Are gender-swapped casts enough to balance out the inequality?Johannes Hjorth

When I told my friend that I was writing a piece suggesting that we introduce gender quotas in the world of Cambridge theatre, he reacted with surprise. “Most student productions are majority-female,” he pointed out. “It’s not a problem here.”

To some extent, he’s right. Many Cambridge student productions swap the genders of characters during casting, and anyone who has cast for a show will tell you that there are far more female than male applicants. We’re all young, educated, and this is 2016. There appears to be no reason why parts wouldn’t be available for women.

However, this term the Corpus Playroom has offered 40 parts for men, compared to 33 parts for women, leaving women taking just 45 per cent of roles. At the ADC the figures are more skewed, with 66 parts given to men as opposed to 46 for women, resulting in a gender division of 60:40 in favour of men.

What are the reasons for this division? Well, it can partly be traced to the popularity of Elizabethan and Jacobean plays, which are heavily male-dominated. It is also partly down to the gender bias found in most stand-up comedy shows, where male comedians dominate the field. Sometimes productions are actively barred from changing the gender of casts. The team behind Pembroke Cellars’ production of The History Boys intended to make it all-female, but Alan Bennett’s agent refused them the rights unless the characters remained male.

The issue of gender-swapping is controversial in the theatre world. Last month saw the launch of the 50:50 by 2018 campaign, with several leading theatres, including the Almeida, signing up to a commitment to equality in the gendered parts that are offered. It’s an ambitious campaign, but one that’s been a long time coming. Women are 50 per cent of the population. In 2016, it’s insane that they don’t form 50 per cent of casts.

When he was in town putting on Measure for Measure, I spoke to professional director Tom Littler about this issue: “It’s really exciting. We are miles off that now, because we do so much classic work and work set in the past, which makes it difficult. I definitely think it’s the direction that we should be headed in. It’s easier with Shakespeare than some other playwrights because you have a certain flexibility; we can pick a world in which it makes perfect sense for Escalus, as an authority figure, to become a woman. When you have a more socially realistic work it becomes more tricky in a weird way.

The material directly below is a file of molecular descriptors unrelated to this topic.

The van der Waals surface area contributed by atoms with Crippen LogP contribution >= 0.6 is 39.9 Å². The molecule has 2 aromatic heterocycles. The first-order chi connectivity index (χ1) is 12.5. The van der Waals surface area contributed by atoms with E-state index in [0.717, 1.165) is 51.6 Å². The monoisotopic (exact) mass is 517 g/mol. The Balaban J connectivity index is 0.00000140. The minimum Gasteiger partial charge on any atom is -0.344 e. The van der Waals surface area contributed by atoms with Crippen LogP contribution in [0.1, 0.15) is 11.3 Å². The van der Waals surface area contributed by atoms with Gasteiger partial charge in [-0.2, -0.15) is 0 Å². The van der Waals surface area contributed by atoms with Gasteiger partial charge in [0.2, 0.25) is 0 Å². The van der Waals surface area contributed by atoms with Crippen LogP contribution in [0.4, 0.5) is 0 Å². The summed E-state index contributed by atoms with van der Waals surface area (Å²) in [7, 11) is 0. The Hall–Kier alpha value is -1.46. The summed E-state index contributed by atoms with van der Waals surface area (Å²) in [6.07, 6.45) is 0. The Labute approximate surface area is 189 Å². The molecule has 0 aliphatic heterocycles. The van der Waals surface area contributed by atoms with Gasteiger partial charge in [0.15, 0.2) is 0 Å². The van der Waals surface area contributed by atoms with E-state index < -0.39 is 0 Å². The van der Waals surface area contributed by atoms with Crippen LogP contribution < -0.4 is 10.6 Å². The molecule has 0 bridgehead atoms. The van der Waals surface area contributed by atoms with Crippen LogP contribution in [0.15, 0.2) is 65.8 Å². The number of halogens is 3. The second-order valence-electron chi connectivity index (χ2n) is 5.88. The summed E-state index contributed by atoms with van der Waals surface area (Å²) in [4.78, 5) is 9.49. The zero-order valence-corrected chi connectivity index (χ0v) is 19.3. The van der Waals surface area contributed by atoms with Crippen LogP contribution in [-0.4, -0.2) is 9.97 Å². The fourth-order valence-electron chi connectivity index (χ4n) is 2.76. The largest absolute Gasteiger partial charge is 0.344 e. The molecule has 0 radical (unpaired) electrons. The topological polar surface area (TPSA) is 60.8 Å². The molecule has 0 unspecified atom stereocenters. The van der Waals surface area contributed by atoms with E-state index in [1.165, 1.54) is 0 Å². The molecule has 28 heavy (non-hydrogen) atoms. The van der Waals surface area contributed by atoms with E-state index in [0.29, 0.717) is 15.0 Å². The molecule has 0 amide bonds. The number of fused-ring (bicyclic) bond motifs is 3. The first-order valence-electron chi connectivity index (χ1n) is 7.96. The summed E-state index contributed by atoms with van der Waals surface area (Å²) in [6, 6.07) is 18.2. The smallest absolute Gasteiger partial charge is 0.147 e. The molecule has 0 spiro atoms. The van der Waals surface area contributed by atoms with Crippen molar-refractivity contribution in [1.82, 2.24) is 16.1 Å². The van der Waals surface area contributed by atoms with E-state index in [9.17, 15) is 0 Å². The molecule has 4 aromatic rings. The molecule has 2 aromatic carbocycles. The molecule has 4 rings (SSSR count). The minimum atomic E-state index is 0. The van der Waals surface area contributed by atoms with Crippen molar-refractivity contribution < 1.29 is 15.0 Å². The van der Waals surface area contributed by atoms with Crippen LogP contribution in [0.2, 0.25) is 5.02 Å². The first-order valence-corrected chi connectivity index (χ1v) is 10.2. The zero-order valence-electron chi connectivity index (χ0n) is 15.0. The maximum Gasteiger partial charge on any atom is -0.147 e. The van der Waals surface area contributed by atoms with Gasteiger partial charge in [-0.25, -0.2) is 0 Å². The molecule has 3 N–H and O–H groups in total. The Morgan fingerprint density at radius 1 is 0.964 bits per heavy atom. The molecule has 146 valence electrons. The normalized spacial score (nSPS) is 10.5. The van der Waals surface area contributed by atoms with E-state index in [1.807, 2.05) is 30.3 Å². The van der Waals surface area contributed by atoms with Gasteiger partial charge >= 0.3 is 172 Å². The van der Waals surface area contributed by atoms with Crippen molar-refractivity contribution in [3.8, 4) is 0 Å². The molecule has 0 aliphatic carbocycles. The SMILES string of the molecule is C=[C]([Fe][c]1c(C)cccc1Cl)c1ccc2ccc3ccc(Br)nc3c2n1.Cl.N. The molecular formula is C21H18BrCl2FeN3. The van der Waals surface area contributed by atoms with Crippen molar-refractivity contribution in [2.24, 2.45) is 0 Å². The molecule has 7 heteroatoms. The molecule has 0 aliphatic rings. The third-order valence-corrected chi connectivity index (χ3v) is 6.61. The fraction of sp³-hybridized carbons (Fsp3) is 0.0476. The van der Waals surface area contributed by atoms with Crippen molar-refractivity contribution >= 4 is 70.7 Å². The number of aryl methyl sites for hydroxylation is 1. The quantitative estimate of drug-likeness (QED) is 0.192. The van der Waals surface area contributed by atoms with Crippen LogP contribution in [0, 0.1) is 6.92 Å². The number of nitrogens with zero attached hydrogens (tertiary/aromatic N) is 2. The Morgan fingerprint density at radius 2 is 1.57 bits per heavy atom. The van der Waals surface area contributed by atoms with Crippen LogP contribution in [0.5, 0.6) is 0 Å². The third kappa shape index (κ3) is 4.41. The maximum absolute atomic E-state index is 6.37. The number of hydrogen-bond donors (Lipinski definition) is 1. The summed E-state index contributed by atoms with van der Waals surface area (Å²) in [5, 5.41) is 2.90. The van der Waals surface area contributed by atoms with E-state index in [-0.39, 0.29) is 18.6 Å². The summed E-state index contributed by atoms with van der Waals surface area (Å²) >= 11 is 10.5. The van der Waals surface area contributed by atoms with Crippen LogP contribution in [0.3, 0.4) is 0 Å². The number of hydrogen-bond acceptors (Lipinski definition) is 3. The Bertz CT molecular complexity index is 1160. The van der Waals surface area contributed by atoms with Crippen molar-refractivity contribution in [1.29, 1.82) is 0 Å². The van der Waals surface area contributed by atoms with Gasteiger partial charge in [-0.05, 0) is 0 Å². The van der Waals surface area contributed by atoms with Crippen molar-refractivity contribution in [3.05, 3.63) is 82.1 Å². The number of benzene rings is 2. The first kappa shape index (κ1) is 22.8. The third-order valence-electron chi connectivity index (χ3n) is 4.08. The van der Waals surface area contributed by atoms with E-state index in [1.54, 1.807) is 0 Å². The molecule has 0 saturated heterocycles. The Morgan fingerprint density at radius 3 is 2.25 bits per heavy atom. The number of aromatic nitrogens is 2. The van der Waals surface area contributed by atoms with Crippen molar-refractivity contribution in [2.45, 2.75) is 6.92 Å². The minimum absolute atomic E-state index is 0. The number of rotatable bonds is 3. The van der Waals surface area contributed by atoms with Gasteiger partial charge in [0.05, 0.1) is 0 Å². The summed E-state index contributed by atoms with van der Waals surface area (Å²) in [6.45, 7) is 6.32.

“I definitely think if we’re seeing all-male Shakespeare productions then we ought to see all-female Shakespeare productions, because it’s bonkers. And that whole excuse about it being original practice is such bollocks. Such bollocks – you can quote me on that. If you are going to do original practice then you have to do it properly. You can have a 13-year-old boy playing Juliet, that’s interesting as an experiment. But it’s not original practice to have a thirty-year-old man playing Viola. That’s not what happened. It’s interesting to do Dido, Queen of Cartharge with a cast of boys because that’s how it was done, but it’s not interesting to use drama-school graduate men aged between 20 to 60. It’s bizarre, and why take those parts away? There aren’t enough parts for women as it is.”

One such famous production was Mark Rylance’s Richard III, which saw Rylance himself, a 42-year-old man, playing Olivia, one of the few strong Shakespearean parts for women. I saw Richard III. In an overtly misogynistic play, the whole thing felt very uncomfortable.

This week’s Footlights production features just two women in a cast of nine. The ADC and Corpus Playroom have consistently failed to provide equal numbers of parts for women; in 2015 they offered 239 parts for men and 201 parts for women, a discrepancy of 10 per cent. In a town where the majority of applicants for roles are women, this is disappointing. If CUADC cannot provide equal parts for both genders, then surely introducing gender quotas is the obvious solution to the problem. I contacted CUADC for comment but received no response.